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Cancer Death Rates Stay Stagnant

Factors that fueled recent declines have hit a plateau, report says

TUESDAY, April 22 (HealthDay News) -- Cancer death rates seem to have stagnated, a new report shows, as the smoking prevention and mammography screening efforts that fueled recent declines appear to have leveled off.

"We've run into plateaus in terms of people smoking and getting necessary screening. The next big barrier is the obesity epidemic," said Dr. Jay Brooks, chairman of hematology/oncology at Ochsner Health System in Baton Rouge, La.

Nevertheless, Brooks stressed, the progress already made is substantial. "When you step back and think about where we've come in this country, it's phenomenal," he said. "The report is a tremendous example of the work that's been done over the past 20 years in showing that the efforts to reduce smoking and increase screening have been tremendous in terms of decreasing death rates from cancer."

But the trends, detailed in the American Cancer Society's annual report, Cancer Prevention & Early Detection Facts and Figures 2008, do point to a need for more effort.

"If we see sustained declines in prevention and early detection efforts that could really have, down the road, an impact on [cancer deaths], that's why we're picking up the pace now and emphasizing the importance so we can correct this," said study co-author Vilma Cokkinides, strategic director in risk factor surveillance, department of epidemiology and surveillance at the American Cancer Society in Atlanta.

Earlier this year, the American Cancer Society reported that death rates in the United States had dropped by 18.4 percent in men and 10.5 percent in women since the early 1990s, when mortality rates first began to decline. This means a total of more than half a million deaths from cancer have been averted in those years.

Here are the report's main findings:

  • About 40 percent of the reduction in cancer deaths in males between 1991 and 2003 can be attributed to declines in smoking that have taken place over the last century. But efforts have stalled: Almost 24 percent of men and 18 percent of women smoke, a rate that has remained unchanged for the past two years.
  • The percentage of high school students who smoke (currently 23 percent) has also leveled off since 2005.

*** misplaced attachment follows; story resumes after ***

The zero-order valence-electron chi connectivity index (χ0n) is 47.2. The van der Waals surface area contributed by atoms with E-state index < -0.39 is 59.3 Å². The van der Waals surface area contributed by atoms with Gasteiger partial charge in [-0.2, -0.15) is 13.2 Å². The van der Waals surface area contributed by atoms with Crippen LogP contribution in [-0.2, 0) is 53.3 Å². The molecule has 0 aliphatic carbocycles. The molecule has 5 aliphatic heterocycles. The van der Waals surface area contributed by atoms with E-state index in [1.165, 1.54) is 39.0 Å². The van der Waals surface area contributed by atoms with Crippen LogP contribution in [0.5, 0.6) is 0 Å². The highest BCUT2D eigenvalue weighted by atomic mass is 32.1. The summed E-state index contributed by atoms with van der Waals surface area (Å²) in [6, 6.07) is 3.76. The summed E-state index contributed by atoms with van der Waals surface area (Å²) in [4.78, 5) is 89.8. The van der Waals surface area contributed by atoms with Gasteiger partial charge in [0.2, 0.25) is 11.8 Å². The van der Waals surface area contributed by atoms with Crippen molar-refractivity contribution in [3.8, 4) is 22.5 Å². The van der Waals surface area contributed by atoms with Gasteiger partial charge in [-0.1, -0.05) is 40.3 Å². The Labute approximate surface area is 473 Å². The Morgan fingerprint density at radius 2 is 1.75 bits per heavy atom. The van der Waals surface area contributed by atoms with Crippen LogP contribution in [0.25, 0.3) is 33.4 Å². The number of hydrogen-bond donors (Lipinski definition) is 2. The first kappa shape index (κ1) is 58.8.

• According to the U.S. Centers for Disease Control and Prevention, if all state tobacco control programs were funded at their recommended level for five years, there would be about 5 million fewer smokers in the United States. But in 2008, only three states (Maine, Colorado and Delaware) met or exceeded CDC minimum recommended levels for funding of these programs.
  • Twenty-nine states, the District of Columbia and Puerto Rico have bans on smoking in workplaces and/or restaurants and/or bars, while almost 3,000 municipalities have passed some of smoke-free legislation. "Comprehensive tobacco control programs are really key," Cokkinides said. "They have been demonstrated to be effective. We just need to keep up the pace."
  • The rate of mammography screening has remained stagnant since 2000. In 2005, about two-thirds of women aged 40 and older reported having had a mammogram within the past two years (four percentage points lower than in 2000) and only 51.2 percent reported having had a mammogram within the past year. Women without health insurance and recent immigrants had the lowest levels of screening.
  • Rates of colorectal cancer screening are improving, but still leave ample room for improvement. Less than half (46.8 percent) of American men and women aged 50 and over have had a recent colorectal cancer screening test, up from 42.5 percent in 2000. So far, 22 states plus the District of Columbia have legislation in place that requires coverage for all colorectal cancer screening tests. Again, the uninsured and recent immigrants were least likely to have been screened.
  • Twenty-two states plus the District of Columbia have legislation mandating that private health insurance plans cover all colorectal cancer screening tests.
  • Exposure to sunlight (outside or in the tanning booth) remains a major risk factor for different types of skin cancer. According to the report, 68.7 percent of youth reported getting sunburned during the summer, although only one-third reported using sunscreen all the time or often, not to mention other forms of protection (such as seeking shade or wearing long-sleeved clothing).
  • Overweight and obesity are significant risk factors for different types of cancer. Currently, 17.1 percent of adolescents and 35.2 percent of adults are considered obese. These startling figures go hand-in-hand with relatively low levels of physical activity (less than 36 percent of U.S. residents were physically active for at least 60 minutes on most days of the week, while 23.9 percent of adults reported no leisure-time physical activity) and poor eating habits (only one in five U.S. high school students and less than one-quarter of adults ate vegetables and fruits five or more times a day in 2005).

More information

Find the full report at the American Cancer Society.

SOURCES: Vilma Cokkinides, Ph.D., strategic director, risk factor surveillance, department of epidemiology and surveillance, American Cancer Society, Atlanta; Jay Brooks, chairman, hematology/oncology, Ochsner Health System, Baton Rouge. La.; Cancer Prevention & Early Detection Facts and Figures 2008

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